Blue Henrys Press
THE BLUE HENRYS: SOUTHERN CALIFORNIA’S HIGH DESERT BLUES FIXTURES FOR OVER A DECADE, & THEY’RE STILL GOING STRONG
The Blue Henrys were formed in 2003 by guitarist-vocalist, Henry Merenda. Known for putting their own spin on Chicago-style blues, they’ve been a fixture since then on the High Desert blues scene, performing at numerous festivals including the New Blues Festival in both Long Beach and Adelanto. The long list of greats The Blue Henrys have shared the stage with include Rod Piazza And The Mighty Fliers; Junior Watson, Rick Holmstrom, Philip Sayce, Canned Heat, Taj Mahal, and countless others.
“The Blue Henrys were a big hit with their combination of traditional blues songs plus some stunning original tunes,” wrote Ed Simon from the Los Angeles Beat, reviewing the group’s performance at the Adelanto New Blues Festival. The band has previously released two well-received albums: Hired And Fired Up and Waiting On The Rain. A third Blue Henrys album is in the works.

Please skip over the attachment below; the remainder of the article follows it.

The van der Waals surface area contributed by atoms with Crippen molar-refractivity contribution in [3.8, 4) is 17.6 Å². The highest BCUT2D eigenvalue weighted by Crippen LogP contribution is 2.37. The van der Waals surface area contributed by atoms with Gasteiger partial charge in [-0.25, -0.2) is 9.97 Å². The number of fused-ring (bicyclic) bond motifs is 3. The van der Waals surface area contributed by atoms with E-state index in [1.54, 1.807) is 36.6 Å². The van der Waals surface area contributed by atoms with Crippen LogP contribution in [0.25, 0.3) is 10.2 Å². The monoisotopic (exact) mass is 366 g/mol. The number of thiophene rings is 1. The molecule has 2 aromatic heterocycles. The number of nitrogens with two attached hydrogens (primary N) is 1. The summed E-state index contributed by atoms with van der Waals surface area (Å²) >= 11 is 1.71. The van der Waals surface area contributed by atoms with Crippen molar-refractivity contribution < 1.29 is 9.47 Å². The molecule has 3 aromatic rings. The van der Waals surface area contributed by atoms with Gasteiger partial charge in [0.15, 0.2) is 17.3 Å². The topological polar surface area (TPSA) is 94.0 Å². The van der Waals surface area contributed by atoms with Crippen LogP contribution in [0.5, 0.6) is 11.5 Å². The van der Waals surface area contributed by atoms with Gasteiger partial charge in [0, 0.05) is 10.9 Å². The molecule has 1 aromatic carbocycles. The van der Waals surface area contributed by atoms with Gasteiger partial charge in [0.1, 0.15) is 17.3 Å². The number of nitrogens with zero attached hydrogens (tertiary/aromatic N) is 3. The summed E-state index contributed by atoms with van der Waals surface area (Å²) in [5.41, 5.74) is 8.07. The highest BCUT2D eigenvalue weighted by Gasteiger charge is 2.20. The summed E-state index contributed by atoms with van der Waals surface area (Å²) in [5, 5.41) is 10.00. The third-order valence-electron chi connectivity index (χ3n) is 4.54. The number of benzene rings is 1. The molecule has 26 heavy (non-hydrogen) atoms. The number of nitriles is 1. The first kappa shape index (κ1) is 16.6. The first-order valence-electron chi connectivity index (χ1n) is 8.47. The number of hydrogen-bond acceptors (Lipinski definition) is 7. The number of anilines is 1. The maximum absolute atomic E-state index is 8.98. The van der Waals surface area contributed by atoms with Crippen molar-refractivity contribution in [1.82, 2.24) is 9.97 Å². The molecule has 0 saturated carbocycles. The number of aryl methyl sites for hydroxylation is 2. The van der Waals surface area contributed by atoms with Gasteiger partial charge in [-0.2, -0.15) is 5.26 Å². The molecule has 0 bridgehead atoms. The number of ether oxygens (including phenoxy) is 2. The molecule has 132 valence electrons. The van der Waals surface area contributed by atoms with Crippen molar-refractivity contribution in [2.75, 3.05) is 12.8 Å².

“My love for music is ever-reaching and is beyond even more than I myself can comprehend,” confesses Merenda, who also performs solo acoustically. “To say I’m a this- or that-type of musician would be a pigeonholed label. Truth is, I’m a broad-minded thinker and creator. I pull from everywhere. I write blues, country, blue grass, folk, Americana and rock music. My love for blues goes back to the late 60’s when British rock bands helped keep it alive. It was the late 80’s when i started to look into the Real Blues that I love today: Chicago-style blues that was created when Mississippi bluesmen, and other deep Southern blues, migrated to Chicago and got amplified.”
“The fans that come out to (Blue Henrys) shows nowdays are big supporters of our original songs, and that speaks volumes to me when I sometimes ask myself why I do this, adds Merenda. “I’ve been lucky enough to stand onstage with alot of great players over the years and was once offered a tour as a guitarist and vocalist for (legendary group) Redbone a few years ago” (Merenda turned the gig down due to scheduling conflicts).
“One of the best pieces of advice I received was from the late Surf Rock guitar legend, Dick Dale. We were back stage talking one day and he said, “Henry, I’ve heard some of your songs and my advice to you is, ‘never give up ownership of your material, because someone will get rich off of that and, it better be you’”.